Rarely has a player whose job is to provide his team with an attacking edge had more reason to be grateful to their defensive structures than Duhan van der Merwe was for the opportunities to make the difference as Edinburgh beat Glasgow Warriors 23-7 in Saturday’s derby encounter in the capital.

He and fellow South African Jaco van der Walt, who converted both and knocked over three penalties, scored all their side’s points with Glasgow’s Horne brothers, George and Pete, combining to register their solitary try which was converted by Adam Hastings on what was otherwise an unhappy day for the stand off.

Both van der Merwe’s tries were the result of the discipline his side had shown in suffocating their normally free-flowing opponents as he twice intercepted passes from Hastings to set up 60 and 70 metre glory runs and he indicated afterwards that they had got their tactics just right, to the extent of following the corporation bus model of waiting a long time before two came along at once.

“They like to play wide, that’s one of their things, so if you take their space they’re obviously going to force it and they forced it a lot because they were behind,” the winger explained.

“You can’t give Hoggy (Stuart Hogg) and those boys any time on the ball, so I was just sitting in that space and lucky enough he (Hastings) chucked them and I managed to intercept it and there was no-one at the back, so happy days.

“I’ve never actually intercepted and scored… I was just lucky enough to get those two interceptions.

“We forced errors and stuff and the boys put in some decent shots. They scored a good try, but I think throughout the game our defence was very good.”

The match was certainly a triumph for Calum MacRae, Edinburgh’s defence coach, as his boss Richard Cockerill was swift to point out afterwards, but the outcome should not have been any sort of surprise.

It has become increasingly evident that, for all Glasgow Warriors’ superiority in terms of the competitions in which the two teams have played in recent years, it is the men from the capital who are dominant to the point of near supremacy in these encounters.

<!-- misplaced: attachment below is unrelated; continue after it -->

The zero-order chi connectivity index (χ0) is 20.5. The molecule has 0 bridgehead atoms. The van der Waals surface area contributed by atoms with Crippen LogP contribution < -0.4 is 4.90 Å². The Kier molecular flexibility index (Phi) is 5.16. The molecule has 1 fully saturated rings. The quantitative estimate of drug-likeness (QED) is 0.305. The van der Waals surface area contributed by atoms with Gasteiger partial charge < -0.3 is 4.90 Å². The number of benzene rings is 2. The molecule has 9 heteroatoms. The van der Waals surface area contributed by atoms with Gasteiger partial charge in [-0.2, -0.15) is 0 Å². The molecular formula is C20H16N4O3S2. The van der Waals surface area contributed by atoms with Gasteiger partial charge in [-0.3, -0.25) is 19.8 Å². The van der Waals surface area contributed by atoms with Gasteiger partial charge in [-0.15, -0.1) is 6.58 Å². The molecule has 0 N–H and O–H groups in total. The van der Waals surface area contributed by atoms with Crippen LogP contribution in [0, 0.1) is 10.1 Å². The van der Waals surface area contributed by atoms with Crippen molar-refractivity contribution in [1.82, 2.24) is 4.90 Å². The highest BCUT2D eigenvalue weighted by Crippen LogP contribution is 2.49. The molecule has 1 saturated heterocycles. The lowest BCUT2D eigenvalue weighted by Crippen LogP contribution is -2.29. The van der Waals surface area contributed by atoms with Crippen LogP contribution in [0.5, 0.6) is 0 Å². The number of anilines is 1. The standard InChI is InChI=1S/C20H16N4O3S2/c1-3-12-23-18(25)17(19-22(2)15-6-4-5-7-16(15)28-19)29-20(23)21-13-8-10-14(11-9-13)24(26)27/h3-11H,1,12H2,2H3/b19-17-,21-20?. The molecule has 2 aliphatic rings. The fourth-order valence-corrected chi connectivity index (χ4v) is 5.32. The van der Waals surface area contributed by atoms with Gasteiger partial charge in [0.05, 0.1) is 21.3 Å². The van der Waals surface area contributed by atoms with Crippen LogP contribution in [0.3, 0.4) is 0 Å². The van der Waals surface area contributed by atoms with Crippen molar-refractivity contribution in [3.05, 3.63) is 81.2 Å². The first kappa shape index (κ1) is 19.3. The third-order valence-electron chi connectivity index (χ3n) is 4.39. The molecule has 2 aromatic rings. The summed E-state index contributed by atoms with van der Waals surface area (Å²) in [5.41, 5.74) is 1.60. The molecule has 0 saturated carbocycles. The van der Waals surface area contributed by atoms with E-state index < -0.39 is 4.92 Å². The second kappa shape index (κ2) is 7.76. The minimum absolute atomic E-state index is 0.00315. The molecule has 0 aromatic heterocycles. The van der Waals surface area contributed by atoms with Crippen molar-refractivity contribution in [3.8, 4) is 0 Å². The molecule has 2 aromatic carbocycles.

Among their domestic league rivals, even multiple European champions Leinster and Munster have been able to claim nothing approaching the success rate they have enjoyed over Glasgow in the past four years, Edinburgh winning seven of the nine meetings of the two sides since the beginning of 2015, six of their last seven meetings at the national stadium and the 1872 Challenge Cup that is contested between the two in three of the last four seasons.

They already held the upper hand, but that seems only to have been strengthened by Cockerill, Saturday’s win having been the team’s third in four derby matches since he arrived, yet he remains insistent that Glasgow should be seen as having the upper hand ahead of Saturday’s return match at Scotstoun.

“They’re are top of their (Pro14) pool, they’ve got a stellar squad of big names in that backline. We are Edinburgh and we do what we do; we haven’t got the depth that they have. The sum of our parts is the key for us, the bit that is really important,” he said.

“We don’t rely on individual brilliance because we haven’t got it. We rely on team spirit and good cohesion and good strategy. We don’t rely on giving it to a bit of stardust to give us some magic because we don’t have it.

“They are at home. They have all the national players… the whole backline, all that stuff. We’ll just keep doing what we’re doing.”

Since Edinburgh are unbeaten at home in eight months, but correspondingly won their first competitive away match in the same period only the previous weekend in Newcastle, so that point about the change of venue is all the more relevant, but belief is growing.

“For me, it’s not about being favourites or not. It’s about making sure we are consistent. When I arrived 18 months ago, this team was a bottom-four team that nobody respected. 18 months later we are a team that has some cohesion and we have some bloody good men in that changing room. We are working hard and they are bloody good players. Give it another 24 or 36 months,” said Cockerill.

“I said it last year, we ain’t going away. We’re going to stay here for a long time and were going to get better. That’s what we’re going to do.”

Cockerill also needs no reminding, though, that after a remarkable win for his side on the same weekend last year, after they had a man sent off early on, his lone derby setback to date came the following weekend when they failed to score a point at Scotstoun and he knows they are unlikely to receive any more of the festive gifts that set up Saturday’s win.

“They are a good side and this will be another game, another opportunity. We had a bit of luck, we forced things with our defence, they made some errors and we scored off intercepts. That’s unlikely to happen next week,” he said.“We’ve got to sharpen our attack a little bit, but we play how we play, we do what we do and will see where we get to.”